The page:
With swifter tempo, the red stern wheel pounded into foaming hillocks behind us the snows and rains of a million square miles. We voyaged on a vast flood that has carried men south for centuries—Frenchmen with furs in birchbark canoes, swaggering “Kain­tucks” in flatboats and keelboats stuffed with the bounty of a new land, captains and roust­abouts on steamboats packed to the smoke­stacks with bales of cotton. Their destination was now mine: New Orleans, that city of Mediterranean mood where peoples of many cultures—French, Spanish, American, Afri­can—have created a singular way of life.

“Won’t you come along with me, down the Mississippi….” Clapping hands pick up the beat of traditional jazz at Preservation Hall in the French Quarter of New Orleans. A dollar bill dropped into a basket at the door buys admission, and a soft-drink machine provides refreshments. This Saturday-night crowd fills benches and kitchen chairs and spills onto the floor to hear the band of trumpet man Kid Thomas Valentine. Portraits of jazz artists adorn the walls.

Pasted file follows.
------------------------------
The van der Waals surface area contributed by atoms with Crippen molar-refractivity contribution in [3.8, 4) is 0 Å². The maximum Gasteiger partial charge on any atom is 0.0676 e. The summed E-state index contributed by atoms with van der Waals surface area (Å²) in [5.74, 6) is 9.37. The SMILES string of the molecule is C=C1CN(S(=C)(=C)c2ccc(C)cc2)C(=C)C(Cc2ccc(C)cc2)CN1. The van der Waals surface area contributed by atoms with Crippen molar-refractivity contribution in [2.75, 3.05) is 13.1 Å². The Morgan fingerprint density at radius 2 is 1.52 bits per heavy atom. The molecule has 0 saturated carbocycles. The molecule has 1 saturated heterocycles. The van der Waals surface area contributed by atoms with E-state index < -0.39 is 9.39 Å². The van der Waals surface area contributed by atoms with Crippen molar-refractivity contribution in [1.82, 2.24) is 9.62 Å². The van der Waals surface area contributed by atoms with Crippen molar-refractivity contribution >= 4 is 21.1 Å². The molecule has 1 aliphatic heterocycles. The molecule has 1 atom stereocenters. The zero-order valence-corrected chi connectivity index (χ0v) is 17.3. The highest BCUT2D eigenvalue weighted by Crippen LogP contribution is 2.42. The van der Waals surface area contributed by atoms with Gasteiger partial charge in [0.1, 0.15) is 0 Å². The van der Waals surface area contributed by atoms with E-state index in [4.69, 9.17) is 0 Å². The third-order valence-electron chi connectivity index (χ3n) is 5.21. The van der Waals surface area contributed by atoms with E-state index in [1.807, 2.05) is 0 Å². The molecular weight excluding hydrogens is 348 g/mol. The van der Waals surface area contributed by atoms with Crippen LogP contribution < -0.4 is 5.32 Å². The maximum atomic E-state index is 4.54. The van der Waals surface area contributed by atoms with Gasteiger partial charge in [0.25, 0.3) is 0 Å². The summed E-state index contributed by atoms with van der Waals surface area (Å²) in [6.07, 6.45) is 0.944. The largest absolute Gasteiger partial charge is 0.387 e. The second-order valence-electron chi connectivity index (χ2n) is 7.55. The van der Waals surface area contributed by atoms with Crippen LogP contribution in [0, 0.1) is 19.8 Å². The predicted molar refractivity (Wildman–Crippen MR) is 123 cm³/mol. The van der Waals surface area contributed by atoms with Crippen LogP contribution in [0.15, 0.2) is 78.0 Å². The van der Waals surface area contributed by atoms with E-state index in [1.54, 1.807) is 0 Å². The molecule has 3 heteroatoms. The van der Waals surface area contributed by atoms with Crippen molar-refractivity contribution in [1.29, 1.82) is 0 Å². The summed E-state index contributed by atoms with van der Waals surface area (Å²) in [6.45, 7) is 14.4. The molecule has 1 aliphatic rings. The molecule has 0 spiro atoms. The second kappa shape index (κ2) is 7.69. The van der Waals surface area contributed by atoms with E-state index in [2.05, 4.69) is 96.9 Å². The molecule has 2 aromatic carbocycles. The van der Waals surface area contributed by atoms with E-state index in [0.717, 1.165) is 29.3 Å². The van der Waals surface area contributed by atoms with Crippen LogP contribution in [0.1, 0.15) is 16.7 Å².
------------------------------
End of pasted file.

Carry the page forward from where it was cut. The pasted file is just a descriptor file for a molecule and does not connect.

“We’re the last one, all right,” Captain Wagner said as he settled onto the padded bench of the pilothouse. “The last steamboat carrying overnight passengers on the Mis­sissippi. And this looks like our last year. Be­cause the Queen carries more than 50 people, she violates a ‘safety-at-sea’ law that re­quires all-metal construction for seagoing passenger ships. Seagoing! Tarnation, man, I can get to the levee in three minutes!”

I was surprised to find Captain Ware con­ning the Queen by steel steering levers.

“I’ve seen those movies, too,” he said. “The pilot with a cigar in his mouth whipping that big wooden wheel around with his little fin­ger. Well, it took two or three men on the wheel of a boat like this. Stand in here. “I took his place and grasped the two levers.

“Push them right to turn right,” Captain Ware said. “Head on that point yonder, and stay in your marks.”

At first the Queen seemed to respond slowly, almost sluggishly, to the pressure of amateur hands. I relaxed, tried to feel the steady rhythm of the river, and soon she was coming around gracefully, her bow sweeping grandly toward the heading.